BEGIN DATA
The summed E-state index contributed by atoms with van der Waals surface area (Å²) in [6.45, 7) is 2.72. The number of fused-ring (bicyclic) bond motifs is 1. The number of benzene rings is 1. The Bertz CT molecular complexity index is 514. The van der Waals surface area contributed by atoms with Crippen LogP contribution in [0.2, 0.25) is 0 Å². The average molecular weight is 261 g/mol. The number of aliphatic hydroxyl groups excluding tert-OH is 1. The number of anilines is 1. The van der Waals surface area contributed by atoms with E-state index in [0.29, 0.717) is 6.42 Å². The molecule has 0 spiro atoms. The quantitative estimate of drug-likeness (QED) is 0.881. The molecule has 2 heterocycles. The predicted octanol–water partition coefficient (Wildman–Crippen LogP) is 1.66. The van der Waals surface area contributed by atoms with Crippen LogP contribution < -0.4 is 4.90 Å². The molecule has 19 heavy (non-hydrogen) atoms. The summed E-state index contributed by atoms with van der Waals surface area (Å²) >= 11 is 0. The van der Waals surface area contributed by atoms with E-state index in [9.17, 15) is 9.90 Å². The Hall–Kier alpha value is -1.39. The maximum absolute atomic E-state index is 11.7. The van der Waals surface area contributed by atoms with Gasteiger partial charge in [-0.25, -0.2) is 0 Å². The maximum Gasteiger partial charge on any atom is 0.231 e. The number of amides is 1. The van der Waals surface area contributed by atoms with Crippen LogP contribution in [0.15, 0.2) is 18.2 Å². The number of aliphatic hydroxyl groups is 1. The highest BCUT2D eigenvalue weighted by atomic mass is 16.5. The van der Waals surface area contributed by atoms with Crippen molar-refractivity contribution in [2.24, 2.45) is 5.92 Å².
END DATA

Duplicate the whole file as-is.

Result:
The summed E-state index contributed by atoms with van der Waals surface area (Å²) in [6.45, 7) is 2.72. The number of fused-ring (bicyclic) bond motifs is 1. The number of benzene rings is 1. The Bertz CT molecular complexity index is 514. The van der Waals surface area contributed by atoms with Crippen LogP contribution in [0.2, 0.25) is 0 Å². The average molecular weight is 261 g/mol. The number of aliphatic hydroxyl groups excluding tert-OH is 1. The number of anilines is 1. The van der Waals surface area contributed by atoms with E-state index in [0.29, 0.717) is 6.42 Å². The molecule has 0 spiro atoms. The quantitative estimate of drug-likeness (QED) is 0.881. The molecule has 2 heterocycles. The predicted octanol–water partition coefficient (Wildman–Crippen LogP) is 1.66. The van der Waals surface area contributed by atoms with Crippen LogP contribution < -0.4 is 4.90 Å². The molecule has 19 heavy (non-hydrogen) atoms. The summed E-state index contributed by atoms with van der Waals surface area (Å²) >= 11 is 0. The van der Waals surface area contributed by atoms with E-state index in [9.17, 15) is 9.90 Å². The Hall–Kier alpha value is -1.39. The maximum absolute atomic E-state index is 11.7. The van der Waals surface area contributed by atoms with Gasteiger partial charge in [-0.25, -0.2) is 0 Å². The maximum Gasteiger partial charge on any atom is 0.231 e. The number of amides is 1. The van der Waals surface area contributed by atoms with Crippen LogP contribution in [0.15, 0.2) is 18.2 Å². The number of aliphatic hydroxyl groups is 1. The highest BCUT2D eigenvalue weighted by atomic mass is 16.5. The van der Waals surface area contributed by atoms with Crippen molar-refractivity contribution in [2.24, 2.45) is 5.92 Å².